Editor's Desk: Honoring Jan de Rosen

World-renowned muralist Jan Henryk de Rosen, a former member of the Cathedral Parish of St. Thomas More in Arlington who died in 1982, will be featured in a special project undertaken by the American Council for Polish Culture. The council wants to erect a monument at the Avenue of the Meritorious in the cemetery of the Shrine of Our Lady of Czestochowa in Doylestown, Pa. The monument is being designed by Gordon Kray, the sculptor whose works in St. Matthew’s Cathedral in Washington include a bust of Pope John Paul II and a statue of the Blessed Mother. Kray’s work also can be found in Harper’s Ferry, Charlottesville and the University of William and Mary in Williamsburg. The Polish-born de Rosen’s best-known work in the United States is his design of the mosaic "Christ in Majesty" at the Basilica of the National Shrine of the Immaculate Conception. It was featured on the HERALD’s Easter cover on April 12. Two of his murals are in the private papal chapel at Castelgandolfo, the pope’s summer residence. He has other works in St. Louis, Buffalo, Memphis, San Francisco and Pittsburgh. A distinguished artist both here and abroad, de Rosen was born in Warsaw, Poland, in 1891. He received early schooling in France and later studied at the University of Lucerne, Switzerland. He returned to France where he wrote poetry for French magazines. De Rosen was a decorated World War I veteran, serving in both the French and Polish armies following the outbreak of war in 1914. He served as attach? to Ignacy Jan Paderewski, renowned pianist and Poland’s first premier, after Poland gained independence following the Treaty of Versailles. His father, Jan de Rosen, Sr., was court painter for Russian Czars Alexander II and Nicholas II. His grandmother, Mary Weaver, was related to English painter Thomas Weaver. De Rosen arrived in the United States in 1937 at the invitation of Count Jerzy Potocki, Poland’s ambassador to the United States. Unable to return to Poland following the outbreak of the World War II, de Rosen taught liturgical art at the Catholic University of America, where he received a doctor of human letters. He was decorated with medals of honor by the Polish, French and British governments. At age 87, he was inducted into the Papal Order of St. Gregory the Great in a private ceremony at St. Thomas More Cathedral on Aug. 12, 1978. Former Arlington Bishop Thomas J. Welsh bestowed the honor on de Rosen, assisted by Msgr. Richard J. Burke, Cathedral rector. The Order of St. Gregory was founded in 1831 by Pope Gregory XVI to honor distinguished citizens of the Papal States. Cardinal Stefan Wyszynski, former Polish primate, recommended de Rosen’s enrollment to Pope Paul VI. Cardinal William Baum, former archbishop of Washington, carried the certificate to the United States. De Rosen died Aug. 22, 1982, at Northern Virginia Doctor’s Hospital in Falls Church. Bishop Welsh celebrated the funeral Mass on Sept. 2 at the Cathedral. Msgr. Eugene G. Bilski, former director of the National Shrine, was the homilist. A list of known works by de Rosen is being compiled. Any church or building in the Washington area containing a work by the artist should send the information to ACPC, de Rosen Memorial, c/o Mary Flanagan, 1721 Forest Lane, McLean, Va. 22101-3323.— M.F.F.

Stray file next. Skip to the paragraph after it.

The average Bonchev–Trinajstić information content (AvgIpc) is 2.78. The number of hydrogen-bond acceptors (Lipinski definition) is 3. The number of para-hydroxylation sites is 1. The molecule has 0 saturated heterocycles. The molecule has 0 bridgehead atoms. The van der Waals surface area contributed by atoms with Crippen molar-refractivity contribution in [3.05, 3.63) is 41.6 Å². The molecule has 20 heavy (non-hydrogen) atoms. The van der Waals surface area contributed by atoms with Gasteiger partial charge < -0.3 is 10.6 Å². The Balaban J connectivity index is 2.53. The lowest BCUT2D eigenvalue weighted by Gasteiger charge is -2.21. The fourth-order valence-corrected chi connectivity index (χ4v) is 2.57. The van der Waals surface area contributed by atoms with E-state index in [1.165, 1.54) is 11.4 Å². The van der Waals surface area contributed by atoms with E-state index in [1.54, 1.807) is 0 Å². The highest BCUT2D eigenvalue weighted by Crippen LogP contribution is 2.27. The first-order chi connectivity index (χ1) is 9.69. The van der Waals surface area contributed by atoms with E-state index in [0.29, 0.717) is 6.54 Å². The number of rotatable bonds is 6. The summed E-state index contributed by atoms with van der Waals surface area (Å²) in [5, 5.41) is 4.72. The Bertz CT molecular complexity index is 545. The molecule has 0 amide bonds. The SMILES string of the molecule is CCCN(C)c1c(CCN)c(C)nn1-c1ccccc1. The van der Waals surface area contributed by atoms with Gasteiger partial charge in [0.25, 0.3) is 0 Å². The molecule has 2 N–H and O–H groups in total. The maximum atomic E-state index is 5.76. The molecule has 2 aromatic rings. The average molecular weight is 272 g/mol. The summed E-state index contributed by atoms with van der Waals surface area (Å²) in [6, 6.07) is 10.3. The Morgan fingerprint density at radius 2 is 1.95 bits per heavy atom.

Copyright ?2001 Arlington Catholic Herald.  All rights reserved.

© Arlington Catholic Herald 2001